A Bird Dance near Saturday City
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A Bird Dance near Saturday City : Sidi Ballo and the Art of West African Masquerade

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Description

In 1978, Patrick McNaughton witnessed a bird dance masquerade in the small town of Dogoduman. He was so affected by this performance that its dazzling artistic power has never left him. As he revisits that very special evening in A Bird Dance near Saturday City, McNaughton carefully considers the components of the performance, its pace, the performers, and what the entire experience means for understandings of Bamana and West African aesthetics and culture. The performance of virtuoso dancer Sidi Ballo becomes McNaughton's vehicle for understanding the power of individuals in African art and the power of aesthetics as a cultural phenomenon. Topics such as what makes art effective, what makes it "good," how production is wrapped in individual virtuosity, and what individual artistry suggests about society reveal how individuals work together to create the indelible experience of outstanding performance. This exuberant and captivating book will influence views of society, culture, art, history, and their makers in West Africa for years to come.show more

Product details

  • Paperback | 328 pages
  • 154.94 x 233.68 x 25.4mm | 498.95g
  • Indiana University Press
  • Bloomington, IN, United States
  • English
  • 1 b&w photos, 24 color photos, 1 maps
  • 0253219841
  • 9780253219848
  • 1,679,769

Review quote

Just as the title captures our attention, so too does Ballo's larger-than-life bird masquerade. McNaughton is clearly not afraid of admitting to and appreciating the awe-inspiring power of art, and it is this appreciation that provides new ways of critically thinking about art, artistic behavior, and performance-both in Africa and more universally. * caa.reviews * . . . a book well worth reading about a galvanizing masquerade event; its star performer; the ideas and other people with whom he created the event; and the ramifications for the study of individuality, aesthetics, and the making of meaning and value. April 2009 -- Elisabeth den Otter * H-AfrArts * This work is theoretically informed, drawing on performance studies, critiques of ethnographic representation, radical empiricism, and praxis/agency theory, but thankfully, it is a terrific read, and uses this theory to clear the way for an informed and appreciative engagement in depth with human expression in context. September, 2011 * Journal of Folklore Research * [A] fascinating study of Sidi Ballo and his art of bird dancing from the Mande masking tradition. . . . This is a book that will be immensely useful to students and scholars of African cultures, performance, and orature. . . . [I]ts open style will appeal also to non-specialists or those with just a passing interest in Africa. * New Theatre Quarterly *show more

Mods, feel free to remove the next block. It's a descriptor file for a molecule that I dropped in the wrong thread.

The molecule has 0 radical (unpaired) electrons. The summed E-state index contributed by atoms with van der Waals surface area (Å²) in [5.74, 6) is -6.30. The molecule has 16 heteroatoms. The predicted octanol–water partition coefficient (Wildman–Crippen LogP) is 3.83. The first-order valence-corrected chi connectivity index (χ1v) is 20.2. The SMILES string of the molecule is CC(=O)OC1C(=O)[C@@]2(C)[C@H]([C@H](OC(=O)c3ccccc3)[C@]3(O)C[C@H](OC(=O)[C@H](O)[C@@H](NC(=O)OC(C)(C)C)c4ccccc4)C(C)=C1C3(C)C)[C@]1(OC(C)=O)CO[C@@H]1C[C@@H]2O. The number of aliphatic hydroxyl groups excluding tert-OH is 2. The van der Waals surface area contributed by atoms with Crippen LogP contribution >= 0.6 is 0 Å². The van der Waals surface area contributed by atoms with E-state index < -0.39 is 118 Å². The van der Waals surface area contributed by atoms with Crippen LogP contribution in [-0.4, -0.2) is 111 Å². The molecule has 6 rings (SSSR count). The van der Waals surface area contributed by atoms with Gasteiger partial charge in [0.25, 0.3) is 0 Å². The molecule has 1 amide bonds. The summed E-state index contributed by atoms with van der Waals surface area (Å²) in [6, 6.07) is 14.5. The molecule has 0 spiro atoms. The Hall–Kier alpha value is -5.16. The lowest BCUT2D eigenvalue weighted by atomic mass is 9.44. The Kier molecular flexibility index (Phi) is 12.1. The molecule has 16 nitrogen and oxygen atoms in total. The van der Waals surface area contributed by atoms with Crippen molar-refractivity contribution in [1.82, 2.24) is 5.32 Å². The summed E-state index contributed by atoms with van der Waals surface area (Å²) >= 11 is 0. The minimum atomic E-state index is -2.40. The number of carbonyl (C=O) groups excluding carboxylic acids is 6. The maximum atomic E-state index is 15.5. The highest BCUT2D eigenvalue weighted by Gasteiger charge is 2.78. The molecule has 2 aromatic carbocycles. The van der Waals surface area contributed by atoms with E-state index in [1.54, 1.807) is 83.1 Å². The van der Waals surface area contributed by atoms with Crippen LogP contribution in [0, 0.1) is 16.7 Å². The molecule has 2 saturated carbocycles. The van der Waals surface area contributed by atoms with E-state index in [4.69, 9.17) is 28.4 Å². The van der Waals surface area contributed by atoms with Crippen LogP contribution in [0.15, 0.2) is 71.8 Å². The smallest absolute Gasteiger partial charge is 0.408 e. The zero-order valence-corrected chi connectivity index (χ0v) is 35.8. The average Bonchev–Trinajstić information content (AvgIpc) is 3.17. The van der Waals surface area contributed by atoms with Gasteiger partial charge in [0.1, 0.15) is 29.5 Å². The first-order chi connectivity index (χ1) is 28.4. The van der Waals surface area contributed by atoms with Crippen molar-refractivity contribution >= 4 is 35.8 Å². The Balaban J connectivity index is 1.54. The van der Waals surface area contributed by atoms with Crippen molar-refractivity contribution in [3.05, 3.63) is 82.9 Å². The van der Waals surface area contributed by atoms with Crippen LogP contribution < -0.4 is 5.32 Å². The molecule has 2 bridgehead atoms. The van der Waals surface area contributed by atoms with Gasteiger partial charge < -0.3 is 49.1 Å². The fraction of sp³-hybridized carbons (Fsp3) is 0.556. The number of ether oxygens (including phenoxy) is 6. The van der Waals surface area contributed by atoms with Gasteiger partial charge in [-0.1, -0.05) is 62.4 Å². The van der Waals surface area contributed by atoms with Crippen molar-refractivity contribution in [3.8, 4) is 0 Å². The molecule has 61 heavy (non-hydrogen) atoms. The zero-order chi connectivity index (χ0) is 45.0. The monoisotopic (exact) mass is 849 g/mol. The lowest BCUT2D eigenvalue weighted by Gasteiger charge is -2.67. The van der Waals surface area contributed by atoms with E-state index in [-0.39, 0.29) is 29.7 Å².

About Patrick R. McNaughton

Patrick McNaughton is Chancellor's Professor of African Art at Indiana University, Bloomington. He is author of Mande Blacksmiths (IUP, 1988).show more

Table of contents

ContentsAcknowledgmentsIntroduction: An Explosion of Art at DogodumanPart 1. The Bird Dance at Dogoduman1. The Performance2. How to View a Bird DancePart 2. Sidi Ballo and the Disposition of Individuals3. Sidi Ballo at Dogoduman4. A Closer Look at Sidi Ballo5. Individuals IntertwinedPart 3. From Dogoduman to an Aesthetic of Affect6. Sidi Ballo's Aesthetic Milieu7. Form Reconsidered in Mande Light8. A Mande Aesthetic Profile9. An Aesthetic of AffectPart 4. Making Meaning with a Bird10. Expanding the Beholder's Share11. An Atmosphere for Sidi Ballo's Bird DanceConclusion: Bird Masquerading Is Alive and WellNotesBibliographyIndexshow more

Rating details

4 ratings
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